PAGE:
Tempests and Slaughter (The Numair Chronicles #1)

Title: Tempests and Slaughter

Author: Tamora Pierce

Series: The Numair Chronicles #1

Arram Draper is the youngest student at the University of Carthak. Thanks to his powerful Gift and boundless curiosity, he’s learning more than he ever could have imagined. And he’s even found unlikely friendships with two other prodigies: Ozorne, who has connections to the Imperial family, and Varice, who wants to specialize in kitchen magics. But underneath everyday life at the university, sinister plots are brewing against the Imperial line.

This is the magical equivalent to the Alanna and Kel series. Arram’s magical curriculum actually has fairly little detail aside from the class names and broad generalities about what he studies. There isn’t much more here about how the Gift works or the techniques people use. What the story focuses on is more the school life, and the types of assignments Arram takes on, like learning healing firsthand at a plague center when disease strikes.

It helps to have read the Daine quartet beforehand but isn’t strictly necessary. Ozorne is a good friend to Arram, but he’s got some noticeable personality flaws that only worsen as the other heirs start dying off and pushing him closer to the throne. And his mother is crazy (possibly from grief, or possibly she’s just always been cracked), but she has enough power that no one can do anything about it.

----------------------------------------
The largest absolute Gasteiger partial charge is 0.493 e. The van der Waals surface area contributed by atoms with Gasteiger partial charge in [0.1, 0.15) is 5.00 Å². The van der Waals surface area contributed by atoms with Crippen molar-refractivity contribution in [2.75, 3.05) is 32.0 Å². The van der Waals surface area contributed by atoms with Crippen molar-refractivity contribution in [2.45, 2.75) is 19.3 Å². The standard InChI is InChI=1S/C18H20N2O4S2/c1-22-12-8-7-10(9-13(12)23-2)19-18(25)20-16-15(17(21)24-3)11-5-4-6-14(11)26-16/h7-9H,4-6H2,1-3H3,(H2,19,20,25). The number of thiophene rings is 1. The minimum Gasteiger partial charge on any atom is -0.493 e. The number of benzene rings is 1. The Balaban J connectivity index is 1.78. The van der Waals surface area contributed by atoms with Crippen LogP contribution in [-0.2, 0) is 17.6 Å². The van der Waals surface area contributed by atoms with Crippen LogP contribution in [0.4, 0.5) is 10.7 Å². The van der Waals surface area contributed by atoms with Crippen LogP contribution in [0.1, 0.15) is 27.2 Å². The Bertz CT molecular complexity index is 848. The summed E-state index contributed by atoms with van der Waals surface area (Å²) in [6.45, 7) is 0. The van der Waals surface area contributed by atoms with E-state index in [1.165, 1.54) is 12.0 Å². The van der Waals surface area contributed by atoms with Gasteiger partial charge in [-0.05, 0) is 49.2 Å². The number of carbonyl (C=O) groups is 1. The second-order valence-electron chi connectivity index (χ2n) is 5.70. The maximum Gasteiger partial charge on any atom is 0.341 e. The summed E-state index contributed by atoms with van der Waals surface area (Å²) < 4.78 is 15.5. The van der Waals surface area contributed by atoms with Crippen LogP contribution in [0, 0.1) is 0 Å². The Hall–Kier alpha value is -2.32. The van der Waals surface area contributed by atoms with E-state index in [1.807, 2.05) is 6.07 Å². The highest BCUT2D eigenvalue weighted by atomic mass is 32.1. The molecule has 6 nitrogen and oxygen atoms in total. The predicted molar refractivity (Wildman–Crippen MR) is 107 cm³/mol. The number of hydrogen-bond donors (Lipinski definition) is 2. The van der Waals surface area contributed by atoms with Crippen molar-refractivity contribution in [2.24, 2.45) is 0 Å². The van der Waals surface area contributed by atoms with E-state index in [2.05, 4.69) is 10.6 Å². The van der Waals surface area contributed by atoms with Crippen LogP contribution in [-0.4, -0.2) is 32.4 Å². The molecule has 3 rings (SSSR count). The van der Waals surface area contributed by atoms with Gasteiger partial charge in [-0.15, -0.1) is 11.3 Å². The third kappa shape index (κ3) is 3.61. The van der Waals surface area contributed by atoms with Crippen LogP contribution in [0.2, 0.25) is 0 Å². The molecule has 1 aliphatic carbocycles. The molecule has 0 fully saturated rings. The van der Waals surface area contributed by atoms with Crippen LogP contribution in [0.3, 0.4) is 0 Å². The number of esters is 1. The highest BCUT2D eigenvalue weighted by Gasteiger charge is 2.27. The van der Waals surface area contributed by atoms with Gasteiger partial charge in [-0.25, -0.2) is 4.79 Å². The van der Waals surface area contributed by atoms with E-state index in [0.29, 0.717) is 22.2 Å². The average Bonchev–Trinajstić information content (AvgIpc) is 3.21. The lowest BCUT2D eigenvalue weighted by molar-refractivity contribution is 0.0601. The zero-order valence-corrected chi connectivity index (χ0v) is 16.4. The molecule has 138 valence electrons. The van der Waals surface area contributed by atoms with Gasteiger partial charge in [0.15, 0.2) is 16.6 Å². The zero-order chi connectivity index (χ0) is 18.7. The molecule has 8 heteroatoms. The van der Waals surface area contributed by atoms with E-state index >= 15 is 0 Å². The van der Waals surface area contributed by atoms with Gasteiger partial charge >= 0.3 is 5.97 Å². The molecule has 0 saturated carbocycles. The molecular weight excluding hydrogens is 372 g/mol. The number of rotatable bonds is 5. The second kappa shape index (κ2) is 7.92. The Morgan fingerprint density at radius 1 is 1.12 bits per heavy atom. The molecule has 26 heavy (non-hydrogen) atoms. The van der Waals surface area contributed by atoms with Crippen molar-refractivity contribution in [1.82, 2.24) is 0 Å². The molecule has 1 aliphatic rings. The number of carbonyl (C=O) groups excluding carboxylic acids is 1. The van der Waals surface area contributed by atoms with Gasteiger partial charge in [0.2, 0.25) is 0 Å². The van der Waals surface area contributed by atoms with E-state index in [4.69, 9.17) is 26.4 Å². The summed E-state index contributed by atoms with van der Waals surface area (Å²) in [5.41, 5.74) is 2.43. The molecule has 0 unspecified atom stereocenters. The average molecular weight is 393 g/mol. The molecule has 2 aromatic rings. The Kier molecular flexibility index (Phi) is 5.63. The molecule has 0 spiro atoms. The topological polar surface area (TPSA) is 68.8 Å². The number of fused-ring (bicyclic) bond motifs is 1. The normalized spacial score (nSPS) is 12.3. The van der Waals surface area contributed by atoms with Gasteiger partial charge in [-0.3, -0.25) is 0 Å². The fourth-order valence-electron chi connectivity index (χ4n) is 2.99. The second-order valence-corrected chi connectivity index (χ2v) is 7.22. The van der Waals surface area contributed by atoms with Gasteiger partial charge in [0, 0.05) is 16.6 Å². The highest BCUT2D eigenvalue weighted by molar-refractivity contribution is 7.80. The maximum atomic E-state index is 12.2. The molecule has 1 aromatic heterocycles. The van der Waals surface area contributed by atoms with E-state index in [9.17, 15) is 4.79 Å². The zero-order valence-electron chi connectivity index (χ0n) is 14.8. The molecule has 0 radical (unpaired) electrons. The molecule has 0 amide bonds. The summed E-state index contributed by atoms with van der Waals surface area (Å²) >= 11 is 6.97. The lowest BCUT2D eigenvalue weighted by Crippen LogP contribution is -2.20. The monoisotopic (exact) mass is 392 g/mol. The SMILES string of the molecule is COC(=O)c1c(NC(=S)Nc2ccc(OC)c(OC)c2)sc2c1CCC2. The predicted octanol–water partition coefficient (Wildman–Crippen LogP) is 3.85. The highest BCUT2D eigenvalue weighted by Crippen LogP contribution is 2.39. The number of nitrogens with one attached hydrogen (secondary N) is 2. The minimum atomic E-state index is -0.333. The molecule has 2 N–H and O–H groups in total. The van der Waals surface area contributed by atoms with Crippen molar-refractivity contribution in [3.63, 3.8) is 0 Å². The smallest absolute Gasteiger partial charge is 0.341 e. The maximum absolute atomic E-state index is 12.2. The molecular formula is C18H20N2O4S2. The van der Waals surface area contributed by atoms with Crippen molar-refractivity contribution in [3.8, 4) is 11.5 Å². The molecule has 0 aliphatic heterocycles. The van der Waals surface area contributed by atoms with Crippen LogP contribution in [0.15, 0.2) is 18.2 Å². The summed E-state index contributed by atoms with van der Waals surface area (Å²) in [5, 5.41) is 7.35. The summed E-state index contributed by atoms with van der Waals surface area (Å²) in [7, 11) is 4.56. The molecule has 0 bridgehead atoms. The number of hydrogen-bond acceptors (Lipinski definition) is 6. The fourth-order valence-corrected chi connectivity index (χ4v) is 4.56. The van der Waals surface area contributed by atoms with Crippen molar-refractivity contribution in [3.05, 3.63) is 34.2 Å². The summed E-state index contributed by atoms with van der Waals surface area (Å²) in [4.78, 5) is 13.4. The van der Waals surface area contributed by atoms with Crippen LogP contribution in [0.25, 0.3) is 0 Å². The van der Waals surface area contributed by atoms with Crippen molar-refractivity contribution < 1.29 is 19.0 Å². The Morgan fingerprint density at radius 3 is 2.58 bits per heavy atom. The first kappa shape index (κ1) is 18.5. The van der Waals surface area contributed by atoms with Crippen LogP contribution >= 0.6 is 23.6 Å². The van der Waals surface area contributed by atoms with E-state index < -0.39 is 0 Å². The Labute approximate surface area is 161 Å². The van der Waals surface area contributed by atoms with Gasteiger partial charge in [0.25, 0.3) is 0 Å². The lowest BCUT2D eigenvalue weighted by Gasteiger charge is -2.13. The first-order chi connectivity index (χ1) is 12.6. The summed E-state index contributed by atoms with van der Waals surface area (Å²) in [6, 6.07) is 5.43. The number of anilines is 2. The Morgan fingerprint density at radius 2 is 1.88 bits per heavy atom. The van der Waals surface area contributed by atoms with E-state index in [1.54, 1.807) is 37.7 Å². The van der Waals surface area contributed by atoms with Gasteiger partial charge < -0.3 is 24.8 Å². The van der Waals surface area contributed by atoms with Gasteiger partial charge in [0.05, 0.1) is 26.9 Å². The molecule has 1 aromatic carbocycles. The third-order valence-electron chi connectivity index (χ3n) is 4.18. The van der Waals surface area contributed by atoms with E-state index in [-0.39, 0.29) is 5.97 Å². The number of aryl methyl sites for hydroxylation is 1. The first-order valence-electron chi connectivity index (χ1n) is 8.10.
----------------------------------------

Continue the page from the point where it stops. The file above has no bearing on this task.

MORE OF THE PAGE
I especially liked the mythological bits that sneak in, like Enzi, the male crocodile god. He’s probably helping Arram, in his own way, but he’s also a crocodile with a crocodile sense of humor. Preet, of course, is another highlight. I don’t wonder that she’s getting as educated as Arram in all the classes she attends with him.

I disliked the whole “let’s have a sex education talk” bit at the beginning. The book’s barely started, and pretty much the first thing that happens is Arram having erections and going through puberty. Given that the rest of the book is him so wrapped up in his studies he’s barely noticing girls, it’s especially out of place. I’m here to read an adventure, not a sex ed lecture.

Some of the cameos felt a little forced, too, although some of them were fun nods. I think the Coopers show up as the authors of three different books. Another character wasn’t obvious until his name gets revealed, and once that happens the story switches to using the more familiar name.

Overall this is another mostly solid chapter of backstory. There isn’t a whole lot done or resolved in this book, as it’s mostly Arram’s continuing education, but it’s setting up a number of things that will be more important down the road. I rate this book Recommended.

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